|About this Symposium
||2021 TMS Annual Meeting & Exhibition
||Additive Manufacturing of Metals: Solid-State Phase Transformations and Microstructural Evolution
||Bij-Na Kim, Carpenter Additive
Andrew Wessman, The University of Arizona
Chantal Sudbrack, Northwestern University
Eric Lass, The University of Tennessee Knoxville
Katerina Christofidou, The University of Sheffield
Peeyush Nandwana, Oak Ridge National Laboratory
Raj Banerjee, University of North Texas
Whitney Poling, General Motors
Yousub Lee, Oak Ridge National Laboratory
||The growing field of Additive Manufacturing (AM) provides new exciting challenges and opportunities in physical metallurgy. Inherently different to traditional manufacturing processes, in AM, metallic systems undergo various localised phase transformations in fractions of a second during a build. For instance, the layer-by-layer approach gives rise to the so-called intrinsic heat treatment, where earlier layers continuously experience a temperature gradient induced by the melting of subsequent layers. This often results in an inhomogeneous microstructure throughout the build, and in some cases, precipitation can be triggered from early stages. Therefore, there is a need for AM-tailored post-processing conditions.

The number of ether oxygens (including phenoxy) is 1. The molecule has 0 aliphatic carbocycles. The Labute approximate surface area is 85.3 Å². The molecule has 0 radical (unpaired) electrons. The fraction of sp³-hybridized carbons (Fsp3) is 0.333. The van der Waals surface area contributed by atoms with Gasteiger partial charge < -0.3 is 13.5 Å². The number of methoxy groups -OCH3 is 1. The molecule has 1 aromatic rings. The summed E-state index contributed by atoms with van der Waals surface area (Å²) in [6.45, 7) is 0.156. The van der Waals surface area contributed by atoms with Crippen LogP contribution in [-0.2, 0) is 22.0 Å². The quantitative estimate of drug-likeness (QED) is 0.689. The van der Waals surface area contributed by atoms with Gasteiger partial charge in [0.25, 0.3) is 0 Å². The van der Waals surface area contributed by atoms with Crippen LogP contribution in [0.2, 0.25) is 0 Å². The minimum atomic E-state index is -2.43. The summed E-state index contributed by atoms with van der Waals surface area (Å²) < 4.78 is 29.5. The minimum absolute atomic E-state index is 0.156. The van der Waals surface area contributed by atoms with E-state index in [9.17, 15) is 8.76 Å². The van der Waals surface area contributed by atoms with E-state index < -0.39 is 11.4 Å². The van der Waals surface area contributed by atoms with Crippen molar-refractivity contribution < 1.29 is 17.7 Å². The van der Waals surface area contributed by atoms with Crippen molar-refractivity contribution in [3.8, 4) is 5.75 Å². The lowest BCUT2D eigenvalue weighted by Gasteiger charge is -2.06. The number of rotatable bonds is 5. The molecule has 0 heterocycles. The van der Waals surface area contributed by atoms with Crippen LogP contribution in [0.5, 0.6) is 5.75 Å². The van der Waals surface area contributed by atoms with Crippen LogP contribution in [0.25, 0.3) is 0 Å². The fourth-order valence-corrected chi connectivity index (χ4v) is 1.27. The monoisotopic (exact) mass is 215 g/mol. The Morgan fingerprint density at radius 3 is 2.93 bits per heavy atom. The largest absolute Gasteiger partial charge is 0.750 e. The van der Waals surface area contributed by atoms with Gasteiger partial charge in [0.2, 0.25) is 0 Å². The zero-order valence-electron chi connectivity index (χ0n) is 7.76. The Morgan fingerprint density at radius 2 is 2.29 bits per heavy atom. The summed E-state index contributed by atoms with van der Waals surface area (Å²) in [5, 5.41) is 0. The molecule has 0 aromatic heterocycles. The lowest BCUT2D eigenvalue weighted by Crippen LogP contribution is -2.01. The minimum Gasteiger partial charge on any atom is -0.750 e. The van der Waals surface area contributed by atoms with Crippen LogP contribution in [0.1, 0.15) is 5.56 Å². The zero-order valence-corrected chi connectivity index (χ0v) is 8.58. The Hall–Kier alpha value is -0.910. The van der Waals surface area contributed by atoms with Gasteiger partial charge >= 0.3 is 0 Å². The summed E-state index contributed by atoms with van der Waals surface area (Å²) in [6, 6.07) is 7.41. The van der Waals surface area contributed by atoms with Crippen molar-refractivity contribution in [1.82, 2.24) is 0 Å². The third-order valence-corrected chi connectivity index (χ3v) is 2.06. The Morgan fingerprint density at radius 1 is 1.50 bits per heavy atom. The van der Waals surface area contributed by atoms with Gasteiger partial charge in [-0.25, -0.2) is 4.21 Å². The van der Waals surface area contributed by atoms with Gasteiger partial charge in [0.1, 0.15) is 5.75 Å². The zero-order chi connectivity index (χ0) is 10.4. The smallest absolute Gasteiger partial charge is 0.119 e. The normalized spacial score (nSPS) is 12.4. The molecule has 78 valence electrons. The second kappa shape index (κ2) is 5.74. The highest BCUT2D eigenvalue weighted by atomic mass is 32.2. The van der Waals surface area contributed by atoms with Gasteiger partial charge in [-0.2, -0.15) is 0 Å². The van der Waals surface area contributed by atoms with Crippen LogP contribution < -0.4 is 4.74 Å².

For a wider adoption of the technology in industry, the knowledge on the microstructure needs to be extended to its stability in service, including high load and temperature conditions. Such understanding will provide a solid background in the design of microstructures tailored for the AM process, and bring us a step closer in establishing the materials paradigm for AM.
Topic of interest include, but are not limited to:
* Microstructural characterisation of AM-processed materials throughout post-processing.
* Physical modelling / simulation of phase transformations and microstructural evolution.
* Phase transformations and microstructural stability of AM components under extreme conditions.
* Effects of powder manufacturing process and recycling on phase stability.
* Processing effects on as-built microstructure gradients and texture.